Adding a Linear Trend Line to a Chart

I must admit, I have long lamented that Web Intelligence doesn’t have built in trend lines for charts. Of course, that doesn’t mean you can have one. You just have to build it manually, and that can be a lot of work. So this post is about how to do a linear trend line, also known as a Linear Regression. This technique makes extensive use of Calculation Contexts.

We’ll use the eFashion universe for this example, so you can follow along with all the steps. Start by creating a query with Store name, Year, Month name, and Sales revenue. Run the query, and remove Store name and Year from the block, and put a custom sort on Month name to get the months in chronological order. Finally, add report filters for Store name and Year to the Report Filter toolbar. Your report should now look like this.

OK, let’s get started. We’ll need to create quite a few variables along the way.

1. Create a variable called “n”. This will simply calculate the number of values in the block. So the formula is as follows:

=Count([Month Name])In Block

Add this new variable to the block, and verify that it shows 12 on every row.

2. The next variable simply numbers the rows in the block, so we’ll call it “x” as it numbers the values along the X axis of the chart. The formula for this one is:

=Sum(RunningCount([Month Name]))

If you add [Line Num] to the block, it should number the rows, 1 – 12.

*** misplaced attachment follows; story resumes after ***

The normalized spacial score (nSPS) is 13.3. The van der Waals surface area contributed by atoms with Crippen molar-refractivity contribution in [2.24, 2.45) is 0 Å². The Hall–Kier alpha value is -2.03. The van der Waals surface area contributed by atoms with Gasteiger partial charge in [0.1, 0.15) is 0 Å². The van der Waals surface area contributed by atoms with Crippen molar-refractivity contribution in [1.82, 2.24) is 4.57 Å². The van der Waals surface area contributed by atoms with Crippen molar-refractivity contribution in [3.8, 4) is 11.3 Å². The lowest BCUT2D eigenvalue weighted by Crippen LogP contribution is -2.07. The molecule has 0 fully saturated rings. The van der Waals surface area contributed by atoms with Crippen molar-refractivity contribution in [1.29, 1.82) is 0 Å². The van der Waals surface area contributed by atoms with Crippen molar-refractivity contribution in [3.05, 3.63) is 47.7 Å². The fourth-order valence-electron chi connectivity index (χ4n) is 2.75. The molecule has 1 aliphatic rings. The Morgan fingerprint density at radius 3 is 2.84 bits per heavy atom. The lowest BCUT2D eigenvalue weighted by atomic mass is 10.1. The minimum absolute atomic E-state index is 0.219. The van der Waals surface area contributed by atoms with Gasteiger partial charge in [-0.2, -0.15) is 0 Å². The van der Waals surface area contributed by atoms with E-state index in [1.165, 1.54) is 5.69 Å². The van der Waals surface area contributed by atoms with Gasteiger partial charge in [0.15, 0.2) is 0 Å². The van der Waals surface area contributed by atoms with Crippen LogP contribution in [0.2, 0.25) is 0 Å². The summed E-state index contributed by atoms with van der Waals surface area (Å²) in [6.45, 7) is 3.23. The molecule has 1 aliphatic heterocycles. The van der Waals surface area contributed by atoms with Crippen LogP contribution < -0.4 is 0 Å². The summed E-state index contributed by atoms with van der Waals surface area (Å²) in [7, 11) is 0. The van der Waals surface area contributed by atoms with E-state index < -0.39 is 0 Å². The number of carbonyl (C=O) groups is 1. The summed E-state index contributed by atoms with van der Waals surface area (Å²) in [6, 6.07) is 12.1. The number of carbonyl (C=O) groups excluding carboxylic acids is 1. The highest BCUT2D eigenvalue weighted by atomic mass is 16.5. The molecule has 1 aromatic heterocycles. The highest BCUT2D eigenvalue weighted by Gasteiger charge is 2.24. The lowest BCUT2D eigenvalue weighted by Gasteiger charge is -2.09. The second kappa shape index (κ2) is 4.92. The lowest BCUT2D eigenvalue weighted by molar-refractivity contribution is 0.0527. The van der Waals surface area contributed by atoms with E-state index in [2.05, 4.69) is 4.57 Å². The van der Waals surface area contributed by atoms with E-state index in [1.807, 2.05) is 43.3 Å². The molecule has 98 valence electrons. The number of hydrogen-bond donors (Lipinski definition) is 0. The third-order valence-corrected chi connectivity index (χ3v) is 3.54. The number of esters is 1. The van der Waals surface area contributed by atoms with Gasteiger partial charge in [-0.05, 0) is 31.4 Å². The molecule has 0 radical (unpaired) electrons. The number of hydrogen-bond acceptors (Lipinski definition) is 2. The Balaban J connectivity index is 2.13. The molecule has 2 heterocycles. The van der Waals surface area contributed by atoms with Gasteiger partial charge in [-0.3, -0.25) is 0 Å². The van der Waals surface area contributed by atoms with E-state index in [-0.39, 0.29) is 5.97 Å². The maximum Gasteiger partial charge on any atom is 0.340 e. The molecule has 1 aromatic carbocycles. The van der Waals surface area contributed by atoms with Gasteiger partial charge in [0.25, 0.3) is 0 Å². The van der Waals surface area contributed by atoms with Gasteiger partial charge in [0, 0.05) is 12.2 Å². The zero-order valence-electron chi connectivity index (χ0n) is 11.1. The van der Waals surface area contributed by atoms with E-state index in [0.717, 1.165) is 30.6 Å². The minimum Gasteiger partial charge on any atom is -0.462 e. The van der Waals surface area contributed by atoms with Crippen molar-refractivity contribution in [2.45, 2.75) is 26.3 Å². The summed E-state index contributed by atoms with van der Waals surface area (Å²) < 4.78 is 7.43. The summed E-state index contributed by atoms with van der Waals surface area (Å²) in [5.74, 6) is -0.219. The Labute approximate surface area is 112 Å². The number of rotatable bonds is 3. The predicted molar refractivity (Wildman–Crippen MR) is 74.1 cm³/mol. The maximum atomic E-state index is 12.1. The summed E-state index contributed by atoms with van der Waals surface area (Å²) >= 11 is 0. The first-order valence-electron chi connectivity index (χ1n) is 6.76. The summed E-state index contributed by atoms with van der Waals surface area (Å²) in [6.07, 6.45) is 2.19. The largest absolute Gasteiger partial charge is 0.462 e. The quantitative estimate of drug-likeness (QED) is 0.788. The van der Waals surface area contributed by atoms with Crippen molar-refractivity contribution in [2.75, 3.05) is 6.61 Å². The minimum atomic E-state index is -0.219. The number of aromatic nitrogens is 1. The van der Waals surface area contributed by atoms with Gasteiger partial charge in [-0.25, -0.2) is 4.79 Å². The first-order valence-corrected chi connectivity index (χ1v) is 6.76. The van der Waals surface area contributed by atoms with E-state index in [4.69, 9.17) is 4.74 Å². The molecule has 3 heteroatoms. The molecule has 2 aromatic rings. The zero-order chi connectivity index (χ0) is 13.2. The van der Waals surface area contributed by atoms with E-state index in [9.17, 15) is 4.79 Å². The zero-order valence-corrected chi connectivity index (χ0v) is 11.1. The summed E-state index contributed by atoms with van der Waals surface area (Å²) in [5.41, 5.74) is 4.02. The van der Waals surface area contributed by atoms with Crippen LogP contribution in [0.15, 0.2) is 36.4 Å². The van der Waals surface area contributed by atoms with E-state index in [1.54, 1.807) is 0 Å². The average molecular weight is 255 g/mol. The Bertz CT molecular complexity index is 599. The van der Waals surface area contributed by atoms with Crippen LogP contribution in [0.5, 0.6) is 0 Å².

3. Now we get into the heavy calculations. Call the next variable “a” with the following formula:

=(Sum([x] * [Sales revenue]) In Block * [n] In Block) – (Sum([x]) In Block * Sum([Sales revenue]) In Block)

You can add the [a] variable to the block, just to verify that you get the same number on each row. Notice the “In Block” context used several times in this formula. In Block is an output context operator that tells the formula to output one number for the entire block. This is why we get the same value on each row.

4. Moving along in order, let’s call the next variable “b”, with the following formula:

=([n] * [n] * (Sum([x] * [x]) In Block / [n] – (Average([x]) In Block * Average([x]) In Block)))

The first part of this formula multiplies the squares of [n] and [x], outputing one number for the block, dividing it by the number of values in the block. It divides that by the number of values minus the square of the average [x] values. Sound confusing? Trust me, we’re on the right path, but we’re not done yet.

5. OK, this brings us to the next variable, which we’ll call “c”. This one is pretty simple:

=[a]/[b]

Of course, since both [a] and [b] return one value for all rows, we can expect [c] to return one value for all rows.

6. We’re in the home stretch now. Add another variable, called “d”, with the following formula:

=(Average([Sales revenue]) – [c] * Average([x])) In Block

Again, this one should return one value for all rows. Any time you see “In Block” as the output context for a block, you can expect it to return one value for all rows.

7. OK, one final variable! We’ll call this last variable “Trend”. This one has the following formula:

=[d] + [c] * [x]